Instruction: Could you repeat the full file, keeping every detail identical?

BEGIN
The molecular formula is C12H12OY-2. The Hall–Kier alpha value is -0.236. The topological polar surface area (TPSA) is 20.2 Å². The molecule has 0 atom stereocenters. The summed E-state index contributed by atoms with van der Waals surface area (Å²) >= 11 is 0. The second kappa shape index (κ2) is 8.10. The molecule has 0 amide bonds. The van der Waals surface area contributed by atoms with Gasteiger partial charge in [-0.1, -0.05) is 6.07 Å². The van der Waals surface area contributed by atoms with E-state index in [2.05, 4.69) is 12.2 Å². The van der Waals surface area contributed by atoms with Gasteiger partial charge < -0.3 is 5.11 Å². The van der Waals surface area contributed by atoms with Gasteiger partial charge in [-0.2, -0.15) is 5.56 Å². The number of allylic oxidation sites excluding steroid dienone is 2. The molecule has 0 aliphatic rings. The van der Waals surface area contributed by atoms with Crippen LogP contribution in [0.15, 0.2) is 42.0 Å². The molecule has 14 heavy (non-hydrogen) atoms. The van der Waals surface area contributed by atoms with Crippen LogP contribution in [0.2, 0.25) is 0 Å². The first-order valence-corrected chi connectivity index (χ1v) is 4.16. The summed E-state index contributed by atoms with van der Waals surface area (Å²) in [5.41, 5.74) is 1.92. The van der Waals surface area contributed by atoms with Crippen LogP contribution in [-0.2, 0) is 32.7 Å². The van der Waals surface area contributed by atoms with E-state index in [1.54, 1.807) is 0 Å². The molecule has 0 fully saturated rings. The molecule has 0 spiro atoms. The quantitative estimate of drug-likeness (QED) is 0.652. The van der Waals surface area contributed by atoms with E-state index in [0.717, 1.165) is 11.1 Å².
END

The molecular formula is C12H12OY-2. The Hall–Kier alpha value is -0.236. The topological polar surface area (TPSA) is 20.2 Å². The molecule has 0 atom stereocenters. The summed E-state index contributed by atoms with van der Waals surface area (Å²) >= 11 is 0. The second kappa shape index (κ2) is 8.10. The molecule has 0 amide bonds. The van der Waals surface area contributed by atoms with Gasteiger partial charge in [-0.1, -0.05) is 6.07 Å². The van der Waals surface area contributed by atoms with E-state index in [2.05, 4.69) is 12.2 Å². The van der Waals surface area contributed by atoms with Gasteiger partial charge < -0.3 is 5.11 Å². The van der Waals surface area contributed by atoms with Gasteiger partial charge in [-0.2, -0.15) is 5.56 Å². The number of allylic oxidation sites excluding steroid dienone is 2. The molecule has 0 aliphatic rings. The van der Waals surface area contributed by atoms with Crippen LogP contribution in [0.15, 0.2) is 42.0 Å². The molecule has 14 heavy (non-hydrogen) atoms. The van der Waals surface area contributed by atoms with Crippen LogP contribution in [0.2, 0.25) is 0 Å². The first-order valence-corrected chi connectivity index (χ1v) is 4.16. The summed E-state index contributed by atoms with van der Waals surface area (Å²) in [5.41, 5.74) is 1.92. The van der Waals surface area contributed by atoms with Crippen LogP contribution in [-0.2, 0) is 32.7 Å². The van der Waals surface area contributed by atoms with E-state index in [1.54, 1.807) is 0 Å². The molecule has 0 fully saturated rings. The molecule has 0 spiro atoms. The quantitative estimate of drug-likeness (QED) is 0.652. The van der Waals surface area contributed by atoms with E-state index in [0.717, 1.165) is 11.1 Å².